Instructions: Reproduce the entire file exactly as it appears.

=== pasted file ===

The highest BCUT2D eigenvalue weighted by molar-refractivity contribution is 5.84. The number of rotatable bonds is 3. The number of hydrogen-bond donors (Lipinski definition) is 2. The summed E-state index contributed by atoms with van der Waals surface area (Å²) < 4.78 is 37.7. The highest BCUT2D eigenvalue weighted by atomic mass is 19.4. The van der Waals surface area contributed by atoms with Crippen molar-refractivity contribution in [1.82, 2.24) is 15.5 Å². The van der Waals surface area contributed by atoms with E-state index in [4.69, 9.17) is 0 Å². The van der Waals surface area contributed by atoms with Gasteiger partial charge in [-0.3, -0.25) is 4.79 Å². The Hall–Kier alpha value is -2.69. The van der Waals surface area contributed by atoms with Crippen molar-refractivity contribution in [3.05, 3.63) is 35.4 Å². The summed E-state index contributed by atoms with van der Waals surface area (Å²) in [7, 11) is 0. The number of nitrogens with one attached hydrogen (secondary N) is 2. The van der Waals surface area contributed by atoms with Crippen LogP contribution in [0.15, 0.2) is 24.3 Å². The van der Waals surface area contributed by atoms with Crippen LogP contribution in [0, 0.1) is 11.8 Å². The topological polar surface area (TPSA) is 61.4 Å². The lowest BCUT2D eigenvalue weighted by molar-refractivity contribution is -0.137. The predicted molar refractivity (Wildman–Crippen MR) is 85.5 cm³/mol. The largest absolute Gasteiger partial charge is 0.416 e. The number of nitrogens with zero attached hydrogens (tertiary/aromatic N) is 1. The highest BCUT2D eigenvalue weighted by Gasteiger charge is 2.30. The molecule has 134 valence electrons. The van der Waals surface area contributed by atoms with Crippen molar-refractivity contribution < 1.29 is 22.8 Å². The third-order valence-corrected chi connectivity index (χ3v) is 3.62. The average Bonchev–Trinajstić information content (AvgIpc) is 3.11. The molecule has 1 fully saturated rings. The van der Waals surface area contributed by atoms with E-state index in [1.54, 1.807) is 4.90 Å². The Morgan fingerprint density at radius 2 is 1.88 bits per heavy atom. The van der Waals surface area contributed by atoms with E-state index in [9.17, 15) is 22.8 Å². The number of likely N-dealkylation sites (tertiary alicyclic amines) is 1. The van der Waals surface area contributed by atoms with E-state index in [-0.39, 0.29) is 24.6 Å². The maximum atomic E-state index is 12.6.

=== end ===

The highest BCUT2D eigenvalue weighted by molar-refractivity contribution is 5.84. The number of rotatable bonds is 3. The number of hydrogen-bond donors (Lipinski definition) is 2. The summed E-state index contributed by atoms with van der Waals surface area (Å²) < 4.78 is 37.7. The highest BCUT2D eigenvalue weighted by atomic mass is 19.4. The van der Waals surface area contributed by atoms with Crippen molar-refractivity contribution in [1.82, 2.24) is 15.5 Å². The van der Waals surface area contributed by atoms with E-state index in [4.69, 9.17) is 0 Å². The van der Waals surface area contributed by atoms with Gasteiger partial charge in [-0.3, -0.25) is 4.79 Å². The Hall–Kier alpha value is -2.69. The van der Waals surface area contributed by atoms with Crippen molar-refractivity contribution in [3.05, 3.63) is 35.4 Å². The summed E-state index contributed by atoms with van der Waals surface area (Å²) in [7, 11) is 0. The number of nitrogens with one attached hydrogen (secondary N) is 2. The van der Waals surface area contributed by atoms with Crippen LogP contribution in [0.15, 0.2) is 24.3 Å². The van der Waals surface area contributed by atoms with Crippen LogP contribution in [0, 0.1) is 11.8 Å². The topological polar surface area (TPSA) is 61.4 Å². The lowest BCUT2D eigenvalue weighted by molar-refractivity contribution is -0.137. The predicted molar refractivity (Wildman–Crippen MR) is 85.5 cm³/mol. The largest absolute Gasteiger partial charge is 0.416 e. The number of nitrogens with zero attached hydrogens (tertiary/aromatic N) is 1. The highest BCUT2D eigenvalue weighted by Gasteiger charge is 2.30. The molecule has 134 valence electrons. The van der Waals surface area contributed by atoms with Crippen molar-refractivity contribution < 1.29 is 22.8 Å². The third-order valence-corrected chi connectivity index (χ3v) is 3.62. The average Bonchev–Trinajstić information content (AvgIpc) is 3.11. The molecule has 1 fully saturated rings. The van der Waals surface area contributed by atoms with E-state index in [1.54, 1.807) is 4.90 Å². The Morgan fingerprint density at radius 2 is 1.88 bits per heavy atom. The van der Waals surface area contributed by atoms with E-state index in [9.17, 15) is 22.8 Å². The number of likely N-dealkylation sites (tertiary alicyclic amines) is 1. The van der Waals surface area contributed by atoms with E-state index in [-0.39, 0.29) is 24.6 Å². The maximum atomic E-state index is 12.6.